Jen Trask

  • Peter Flegg

    It is the unwarranted scaremongering by those who are against vaccination and the totally unfounded fears surrounding the vaccine’s efficacy and safety profile that we should be concerned about.

    I’d like to remind Mark Struthers (and Liz Miller, if she gets around to reading this blog) that it is one of the duties of a doctor and an integral part of good medical practice (as defined by the GMC) to protect your patients, yourself, and your colleagues by getting immunised against infections. I think the GMC would take a very dim view of suggestions that actively discourage this.

    Dr Miller indicates she will not be recommending vaccination to her patients. I pity them, for among their ranks will be many who are are great risk of the complications of swine flu. God forbid one of them becomes seriously ill; I think Dr Miller’s medical defence organisation will also view her actions with some dismay once the medical negligence claims start to roll in.

    Some doctors seem to think that they can randomly pick and choose what they do and what they advise their patients to do, basing their decisions purely on uninformed opinion. This is not acceptable medical practice and is quite unethical. Imagine if I arbitrarily decided to announce I would not be recommending that my myocardial infarction patients take antiplatelet drugs, or my leukaemia patients get chemotherapy….. You get the picture.

    Over 140 people have died from swine flu thus far in the UK, and the death toll will undoubtedly reach four figures. There is a specific and effective vaccine which could prevent many, if not most of these deaths, and it is negligent not to offer vulnerable patients its protection.

  • Damian Williams

    Joe Collier is right that the media ‘love a bit of drama’ but they also ‘love a bit of dissent’. Dissent against any form of authority. And the public seem to love this too. Why was there so much fuss about the MMR vaccine? Was it because there was any truth in it or because the DoH so boldly proclaimed it was safe?

    Dr Miller is correct in pointing out that there is a danger in mindlessly obeying the DoH but she misses the danger of rebelling against the DoH because it is a position of authority. It may be popular to do so but it is no better a position to take.

    Another thing we have missed is the importance of public health. And I mean public as a whole, not just individuals. As doctors we do not just have a responsibility for the patient in front of us but for all our patients. Maybe the patient in front of us wouldn’t benefit from vaccination (and may even get some side effects) but the population as a whole will benefit.

    Much of it comes down to statistics. More specifically, NNT – Number Needed to Treat. I think for swine flu we are going to have to treat (with tamiflu or vaccine) a lot of people to save a relative few but is that not worth it? The answer to that may be NNH – Number Needed to Harm. I haven’t seen the numbers but when we are talking about people dying I doubt the potential harm really outways the benefits.

    Individual patients are free to choose whether they take tamiflu or have the vaccine. Doctors need to be very careful what they advise as their opinions have the power to do good, or harm, to many.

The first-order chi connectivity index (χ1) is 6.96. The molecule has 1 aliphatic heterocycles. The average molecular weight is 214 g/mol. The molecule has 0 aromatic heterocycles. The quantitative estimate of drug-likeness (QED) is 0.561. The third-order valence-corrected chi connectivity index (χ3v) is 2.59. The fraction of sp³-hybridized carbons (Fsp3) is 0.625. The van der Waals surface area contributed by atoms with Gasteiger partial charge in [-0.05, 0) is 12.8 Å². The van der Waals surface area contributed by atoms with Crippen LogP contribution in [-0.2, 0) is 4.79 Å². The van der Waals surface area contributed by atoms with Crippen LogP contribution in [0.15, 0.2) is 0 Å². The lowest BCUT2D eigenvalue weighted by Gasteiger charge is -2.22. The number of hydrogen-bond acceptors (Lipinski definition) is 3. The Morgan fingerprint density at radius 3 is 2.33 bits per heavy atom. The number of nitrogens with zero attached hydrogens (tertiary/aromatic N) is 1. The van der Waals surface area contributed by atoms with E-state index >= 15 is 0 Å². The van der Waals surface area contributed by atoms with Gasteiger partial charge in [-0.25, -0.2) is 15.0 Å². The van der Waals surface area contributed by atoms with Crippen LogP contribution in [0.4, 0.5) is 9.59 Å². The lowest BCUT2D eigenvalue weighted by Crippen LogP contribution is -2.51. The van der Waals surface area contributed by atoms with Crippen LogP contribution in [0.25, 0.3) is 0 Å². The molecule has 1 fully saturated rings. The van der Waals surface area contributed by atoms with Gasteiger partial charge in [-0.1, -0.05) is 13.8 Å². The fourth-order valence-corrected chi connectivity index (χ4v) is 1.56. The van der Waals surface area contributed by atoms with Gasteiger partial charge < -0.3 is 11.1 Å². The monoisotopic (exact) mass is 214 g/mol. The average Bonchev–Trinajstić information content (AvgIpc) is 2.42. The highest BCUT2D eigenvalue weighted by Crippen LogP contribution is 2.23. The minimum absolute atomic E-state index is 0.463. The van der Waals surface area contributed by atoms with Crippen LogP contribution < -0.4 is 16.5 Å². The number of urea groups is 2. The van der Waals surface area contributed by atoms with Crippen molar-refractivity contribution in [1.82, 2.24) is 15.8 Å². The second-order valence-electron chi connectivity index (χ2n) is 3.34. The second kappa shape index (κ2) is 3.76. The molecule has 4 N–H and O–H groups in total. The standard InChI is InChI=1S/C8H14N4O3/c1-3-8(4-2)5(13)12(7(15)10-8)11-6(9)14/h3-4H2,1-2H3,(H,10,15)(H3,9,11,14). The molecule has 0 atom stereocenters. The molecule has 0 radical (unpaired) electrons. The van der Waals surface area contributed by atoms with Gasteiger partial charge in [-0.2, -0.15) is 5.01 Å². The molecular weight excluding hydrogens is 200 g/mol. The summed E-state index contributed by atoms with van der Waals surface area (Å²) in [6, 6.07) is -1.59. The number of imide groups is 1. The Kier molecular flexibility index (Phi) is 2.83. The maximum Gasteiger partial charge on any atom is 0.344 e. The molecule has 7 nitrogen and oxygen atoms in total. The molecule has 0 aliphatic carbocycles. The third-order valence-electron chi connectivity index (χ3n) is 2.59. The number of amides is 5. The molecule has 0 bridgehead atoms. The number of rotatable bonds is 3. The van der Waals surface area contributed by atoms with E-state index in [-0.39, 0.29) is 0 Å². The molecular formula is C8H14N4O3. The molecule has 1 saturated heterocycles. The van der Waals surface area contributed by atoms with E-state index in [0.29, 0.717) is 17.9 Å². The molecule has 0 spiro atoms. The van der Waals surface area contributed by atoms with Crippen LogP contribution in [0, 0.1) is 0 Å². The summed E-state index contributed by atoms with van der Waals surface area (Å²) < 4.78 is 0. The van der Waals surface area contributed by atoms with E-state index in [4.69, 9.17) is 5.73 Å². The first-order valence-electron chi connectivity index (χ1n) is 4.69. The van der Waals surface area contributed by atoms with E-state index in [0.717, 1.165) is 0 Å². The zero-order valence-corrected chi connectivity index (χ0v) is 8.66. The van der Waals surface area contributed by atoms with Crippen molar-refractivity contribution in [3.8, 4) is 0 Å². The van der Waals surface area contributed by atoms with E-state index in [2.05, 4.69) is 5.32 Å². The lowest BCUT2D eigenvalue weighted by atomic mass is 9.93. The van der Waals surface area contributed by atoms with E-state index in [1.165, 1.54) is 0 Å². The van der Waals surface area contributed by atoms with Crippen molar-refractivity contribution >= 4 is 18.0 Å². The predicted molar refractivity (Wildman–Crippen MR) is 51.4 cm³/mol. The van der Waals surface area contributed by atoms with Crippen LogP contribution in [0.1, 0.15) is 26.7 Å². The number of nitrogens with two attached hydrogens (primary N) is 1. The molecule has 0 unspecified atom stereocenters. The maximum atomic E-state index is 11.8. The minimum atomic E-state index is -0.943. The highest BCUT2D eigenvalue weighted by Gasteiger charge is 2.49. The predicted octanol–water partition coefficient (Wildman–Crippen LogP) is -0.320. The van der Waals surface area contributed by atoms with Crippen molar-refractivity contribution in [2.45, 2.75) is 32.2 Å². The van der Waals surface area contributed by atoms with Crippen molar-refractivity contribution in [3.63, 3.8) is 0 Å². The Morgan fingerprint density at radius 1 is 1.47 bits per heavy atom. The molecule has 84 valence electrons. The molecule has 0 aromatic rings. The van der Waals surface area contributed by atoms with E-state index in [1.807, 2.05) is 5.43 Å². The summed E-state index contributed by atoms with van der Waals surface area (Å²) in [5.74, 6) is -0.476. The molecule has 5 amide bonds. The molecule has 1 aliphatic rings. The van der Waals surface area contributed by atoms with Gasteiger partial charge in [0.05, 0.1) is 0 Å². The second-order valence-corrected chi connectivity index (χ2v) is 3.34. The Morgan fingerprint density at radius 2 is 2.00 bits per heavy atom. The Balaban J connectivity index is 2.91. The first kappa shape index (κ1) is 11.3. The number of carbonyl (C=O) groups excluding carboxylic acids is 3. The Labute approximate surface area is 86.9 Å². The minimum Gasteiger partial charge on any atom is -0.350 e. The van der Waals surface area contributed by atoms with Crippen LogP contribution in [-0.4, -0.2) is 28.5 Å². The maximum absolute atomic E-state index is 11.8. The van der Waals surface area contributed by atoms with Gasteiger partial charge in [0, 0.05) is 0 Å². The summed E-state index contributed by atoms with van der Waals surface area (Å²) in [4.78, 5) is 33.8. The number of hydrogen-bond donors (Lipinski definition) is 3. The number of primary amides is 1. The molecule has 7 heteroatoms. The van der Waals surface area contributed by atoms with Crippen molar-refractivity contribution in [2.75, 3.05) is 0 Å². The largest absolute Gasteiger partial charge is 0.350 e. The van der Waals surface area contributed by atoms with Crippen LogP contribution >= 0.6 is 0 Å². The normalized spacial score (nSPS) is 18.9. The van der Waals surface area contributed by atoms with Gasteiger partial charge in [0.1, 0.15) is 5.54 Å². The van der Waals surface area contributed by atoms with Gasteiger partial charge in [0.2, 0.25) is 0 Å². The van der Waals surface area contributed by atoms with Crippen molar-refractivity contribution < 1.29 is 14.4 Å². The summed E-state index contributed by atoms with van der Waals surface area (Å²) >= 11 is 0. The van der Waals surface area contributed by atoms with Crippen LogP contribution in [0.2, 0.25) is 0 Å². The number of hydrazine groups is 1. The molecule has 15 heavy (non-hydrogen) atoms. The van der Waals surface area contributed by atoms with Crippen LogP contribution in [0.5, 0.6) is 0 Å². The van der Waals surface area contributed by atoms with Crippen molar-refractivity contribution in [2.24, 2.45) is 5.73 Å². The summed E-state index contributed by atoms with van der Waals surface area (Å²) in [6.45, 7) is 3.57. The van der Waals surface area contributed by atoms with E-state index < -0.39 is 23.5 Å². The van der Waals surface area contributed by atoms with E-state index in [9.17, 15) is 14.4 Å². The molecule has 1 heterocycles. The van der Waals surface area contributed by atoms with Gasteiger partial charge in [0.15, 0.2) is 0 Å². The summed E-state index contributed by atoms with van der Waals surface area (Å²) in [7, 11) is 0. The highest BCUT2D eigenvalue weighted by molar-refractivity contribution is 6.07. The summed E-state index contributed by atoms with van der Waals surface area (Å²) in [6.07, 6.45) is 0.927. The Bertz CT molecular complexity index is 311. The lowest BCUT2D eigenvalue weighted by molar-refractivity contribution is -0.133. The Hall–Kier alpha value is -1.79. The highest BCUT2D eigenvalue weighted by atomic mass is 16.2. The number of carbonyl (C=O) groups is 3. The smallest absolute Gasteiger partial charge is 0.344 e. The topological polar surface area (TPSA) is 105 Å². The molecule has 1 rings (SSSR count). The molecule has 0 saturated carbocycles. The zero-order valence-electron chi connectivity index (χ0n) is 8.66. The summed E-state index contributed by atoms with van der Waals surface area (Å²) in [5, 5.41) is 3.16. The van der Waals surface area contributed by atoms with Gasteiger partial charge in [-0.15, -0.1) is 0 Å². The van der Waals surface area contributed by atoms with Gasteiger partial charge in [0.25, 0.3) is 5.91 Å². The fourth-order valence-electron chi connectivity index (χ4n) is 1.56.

For the record I will be having the Swine Flu vaccine and I will be helping my patients to make an informed decision about whether they should have it.

  • Karen Brubaker RN

    I agree and feel that the fear factor is being used to sell vaccines. At some point the public will become suspicious and then the people may see healthcare in a more realistic light. It takes time for the public to decipher propaganda and high pressure sales from what is the truth. It will make it especially hard for those of us who truely want to provide the best care possible to our patients. My feeling is that the swine flu vaccine is not a harmful vaccine but I have serious doubts about it’s effectivness, therefore might as well give it a shot. I do believe it is a long shot as to whether it will truely protect you from the flu. With so much money and profit to be made in the healthcare industry I question what is truth and what is aspired truth driven by the almighty dollar.

  • Mark Struthers (Dr)

    Over in the land of the free, free swine-flu vaccine is not tempting folk and their kids according to the New York Times.

    http://www.nytimes.com/2009/11/09/nyregion/09vaccine.html?_r=1

    Seven clinics across NYC supplying free shots were apparently either “puzzingly underused” or “puzzlingly overprepared”. Puzzlingly, American folk may be wising up to the downside of socialized medicine.

  • Mark Struthers

    Here’s an interesting report on H1N1 from the Los Angeles Times in the land of free …

    http://www.latimes.com/features/health/la-me-swine-flu-poll7-2009nov07,0,1594862.story

    “As concern spreads about H1N1, a new survey of California voters found that while most consider the vaccine safe, a majority had no plans to get vaccinated.”

    I don’t get it? Wasn’t it just a short while ago that the POTUS (President of the United States) declared a ‘national emergency’ over the swine-flu pandemic? In the circumstances, I feel sure the Commander-in-Chief will crack down hard on the perversity of such vaccine dissent.